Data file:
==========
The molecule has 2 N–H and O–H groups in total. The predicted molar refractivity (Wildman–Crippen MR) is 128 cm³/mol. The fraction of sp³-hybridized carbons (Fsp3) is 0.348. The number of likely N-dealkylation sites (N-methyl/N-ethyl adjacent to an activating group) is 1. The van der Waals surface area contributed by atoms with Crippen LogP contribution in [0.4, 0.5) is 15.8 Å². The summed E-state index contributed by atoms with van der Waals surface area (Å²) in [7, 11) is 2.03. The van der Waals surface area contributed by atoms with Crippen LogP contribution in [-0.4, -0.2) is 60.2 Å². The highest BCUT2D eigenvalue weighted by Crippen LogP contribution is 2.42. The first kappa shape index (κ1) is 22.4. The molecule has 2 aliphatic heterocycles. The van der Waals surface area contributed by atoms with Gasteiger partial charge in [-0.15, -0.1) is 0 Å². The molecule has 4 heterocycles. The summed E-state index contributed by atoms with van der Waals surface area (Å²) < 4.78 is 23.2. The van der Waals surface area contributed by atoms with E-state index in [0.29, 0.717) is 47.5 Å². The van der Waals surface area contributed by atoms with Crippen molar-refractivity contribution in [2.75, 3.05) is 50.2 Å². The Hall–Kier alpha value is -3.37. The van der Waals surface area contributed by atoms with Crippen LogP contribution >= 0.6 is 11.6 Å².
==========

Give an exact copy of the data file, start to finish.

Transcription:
The molecule has 2 N–H and O–H groups in total. The predicted molar refractivity (Wildman–Crippen MR) is 128 cm³/mol. The fraction of sp³-hybridized carbons (Fsp3) is 0.348. The number of likely N-dealkylation sites (N-methyl/N-ethyl adjacent to an activating group) is 1. The van der Waals surface area contributed by atoms with Crippen LogP contribution in [0.4, 0.5) is 15.8 Å². The summed E-state index contributed by atoms with van der Waals surface area (Å²) in [7, 11) is 2.03. The van der Waals surface area contributed by atoms with Crippen LogP contribution in [-0.4, -0.2) is 60.2 Å². The highest BCUT2D eigenvalue weighted by Crippen LogP contribution is 2.42. The first kappa shape index (κ1) is 22.4. The molecule has 2 aliphatic heterocycles. The van der Waals surface area contributed by atoms with Gasteiger partial charge in [-0.15, -0.1) is 0 Å². The molecule has 4 heterocycles. The summed E-state index contributed by atoms with van der Waals surface area (Å²) < 4.78 is 23.2. The van der Waals surface area contributed by atoms with E-state index in [0.29, 0.717) is 47.5 Å². The van der Waals surface area contributed by atoms with Crippen molar-refractivity contribution in [2.75, 3.05) is 50.2 Å². The Hall–Kier alpha value is -3.37. The van der Waals surface area contributed by atoms with Crippen LogP contribution >= 0.6 is 11.6 Å².